RS-232 and RS-485
RS-232 and RS-485 both belong to the serial interface family. A serial interface is a communication interface in which data is transmitted bit by bit. A high logical voltage is represented as “1” and a low logical voltage is represented as “0.”
Among all the serial interfaces in the market, RS-232 and RS-485 are the oldest ones and are still widely used.
RS-232 stands for Recommended Standards 232. It was created in 1960 by the Electronic Industries Association (EIA) and is widely used in connecting computers and their peripheral devices. It provides a data rate of 1.42kbps and can send data up to 50 feet.
- RS-232 working: RS-232 is used in connecting and transferring data between Data Transmission Equipment (DTE) and Data Communication Equipment (DCE). DTEs basically act as transmitters, while DCEs act as receivers. The following pins are used:
|RTS||REQUEST TO SEND|
|CTS||CLEAR TO SEND|
From DTE, RTS generates requests to send data to DCE. From DCE, CTS clears the path to receive the data and the data is sent. Similarly, RTS generates requests and is cleared by CTS to transfer data from DCE to DTE.
- Electrical specifications of RS-232: The following are the electrical specifications of RS-232:
- Voltage levels: Voltage level in RS-232 ranges from -25V to +25V. Voltage levels are categorized as signal voltage and control voltage.
Signal voltage between -3V to -25V represents logic “0,” while signal voltage between +3V to +25V represents logic “1.” On the contrary, the control voltage between -3V to -25V represents logic “1” while signal voltage between +3V to +25V represents logic “0.” Voltage between -3V to +3V is considered to be indeterminate.
- Slew rate: Slew rate is the rate of change of signal levels. RS-232 supports a slew rate of up to 30V/microsecond
- Operation voltage: Operation voltage is 250v AC max
- Current rating: Current rating is 3 amps max
- Baud rate: RS-232 supports baud rate from 110 to 230400. 1200, 4800, 9600 and 115200 are commonly used
- Application of RS-232:
- Older-generation PCs for connecting printers, modems, mouse and so on
- PLC machines, CNC machines and servo controllers
- Microcontroller boards, receipt printers, point of sale (PoS) systems and so on
RS-485 is also known as TIA-485/EIA-485. It was widely used for connecting one DTE to one DCE and it provided a maximum speed of 20 kbps. As times changed and demand for speed and cost scaled up, industry started looking for an interface which could cater to the following needs:
- Faster communication rate
- Long-distance communication
- Connect directly to DTE
- Connect multiple DTE
Keeping in mind the above considerations, RS-485 was designed and introduced. RS-485 is the most versatile and widely-used industry communication standard, since it caters to all of the above needs.
Using RS-485, it is possible to send data at the speed of 10 Mbps covering up to 50 feet. It is possible to send data up to the distance of 4,000 feet, but speed decreases gradually.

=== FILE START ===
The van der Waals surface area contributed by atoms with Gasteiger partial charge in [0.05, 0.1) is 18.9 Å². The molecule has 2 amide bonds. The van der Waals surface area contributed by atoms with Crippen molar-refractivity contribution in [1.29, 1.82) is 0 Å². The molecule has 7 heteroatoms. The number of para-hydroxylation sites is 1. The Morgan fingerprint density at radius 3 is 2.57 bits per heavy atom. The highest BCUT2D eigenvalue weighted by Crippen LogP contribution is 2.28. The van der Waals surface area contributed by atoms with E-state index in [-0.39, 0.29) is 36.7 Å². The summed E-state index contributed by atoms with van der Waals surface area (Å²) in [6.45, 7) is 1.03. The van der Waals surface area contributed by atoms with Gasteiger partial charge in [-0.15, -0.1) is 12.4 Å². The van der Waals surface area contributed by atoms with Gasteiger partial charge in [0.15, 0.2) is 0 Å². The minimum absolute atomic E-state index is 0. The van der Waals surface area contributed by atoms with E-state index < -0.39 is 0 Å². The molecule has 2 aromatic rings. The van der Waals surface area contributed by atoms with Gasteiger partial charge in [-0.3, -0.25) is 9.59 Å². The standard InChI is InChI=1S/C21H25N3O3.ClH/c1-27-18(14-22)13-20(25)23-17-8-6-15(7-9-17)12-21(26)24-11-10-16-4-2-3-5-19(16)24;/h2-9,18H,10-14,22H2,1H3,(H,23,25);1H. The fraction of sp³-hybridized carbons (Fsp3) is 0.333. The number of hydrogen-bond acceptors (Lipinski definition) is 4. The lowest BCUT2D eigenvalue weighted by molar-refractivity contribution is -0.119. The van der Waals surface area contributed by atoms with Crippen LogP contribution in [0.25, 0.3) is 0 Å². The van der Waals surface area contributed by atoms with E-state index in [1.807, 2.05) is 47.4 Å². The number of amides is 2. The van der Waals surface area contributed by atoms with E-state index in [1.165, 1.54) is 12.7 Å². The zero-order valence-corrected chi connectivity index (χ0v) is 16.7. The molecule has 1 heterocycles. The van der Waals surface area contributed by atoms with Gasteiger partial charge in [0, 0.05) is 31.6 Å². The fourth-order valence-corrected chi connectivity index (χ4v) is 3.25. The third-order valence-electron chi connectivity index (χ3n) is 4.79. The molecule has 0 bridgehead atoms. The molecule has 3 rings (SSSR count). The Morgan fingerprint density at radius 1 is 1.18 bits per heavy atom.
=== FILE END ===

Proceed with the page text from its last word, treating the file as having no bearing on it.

Data transmission in RS-485
RS-485 uses twisted-pair wire for data transmission. This means there are two wires (other than ground) for sending and receiving the data.
RS-485 follows a master-slave arrangement for sending the data. The master device is responsible for sending the data between two or more slaves. This master device is centrally located, with two slaves on either end and all the data flow and transmission coordinated by the master device.
Key differences between RS-232 and RS-485
There is not much difference between RS-232 and RS-485. Although they are similar in look and design, there exists few differences in specification and functionality. They are:
- RS-232 has one sender and multiple listeners, while an RS-485 setup can have multiple senders and multiple listeners. Using RS-485, it is possible for multiple listeners and transmitters to talk to each other, which is not possible with an RS-232 setup. Thus, RS-485 supports full- and half-duplex communication, while RS-232 supports only duplex communication
- Designing and wiring RS-485 is easier because it involves two wires, while a typical RS-232 design involves four wires
- Programming RS-485 is difficult compared to RS-232. This is due to the fact that RS-485 gives only two wires for sending and receiving the data, while in RS-232 we have four wires for transmission of data
- RS-232 can send over a distance of 15 meters, while RS-485 can send data up to 1200 meters
- RS-232 supports point-to-point topology, while RS-485 supports multi-point topology
Application of RS-485
- Widely used in computer and automation systems
- Commercial aircraft cabin vehicle bus
- PLCs, factory floors and ICS implementation
- Theatre and performances venues, for controlling lighting
Prior to the development of Ethernet, security wasn’t a large concern for RS-232 and RS-485 systems. Even now, they are rarely connected to the internet, and that provides a buffer from attack. RS-485 systems running Modbus TCP/IP are connected more often, but the added risk is minimal.
Both RS-232 and RS-485 are widely used serial interfaces, with each having their application as suited and required. While RS-232 is favorable for short-distance low-speed requirements, RS-485 is more suitable for high-speed and long-range for duplex communication. There are many interfaces available in the market for interfacing and connecting these interfaces, thus providing freedom to vendors to choose either of them.
- RS485, RS422 and RS232, Omega
- RS232 Serial Communication Protocol: Basics, Working & Specifications, CircuitDigest
- What is RS232 Protocol and How it Works, Codrey
- RS485, specifications and in depth tutorial, Lammert Bies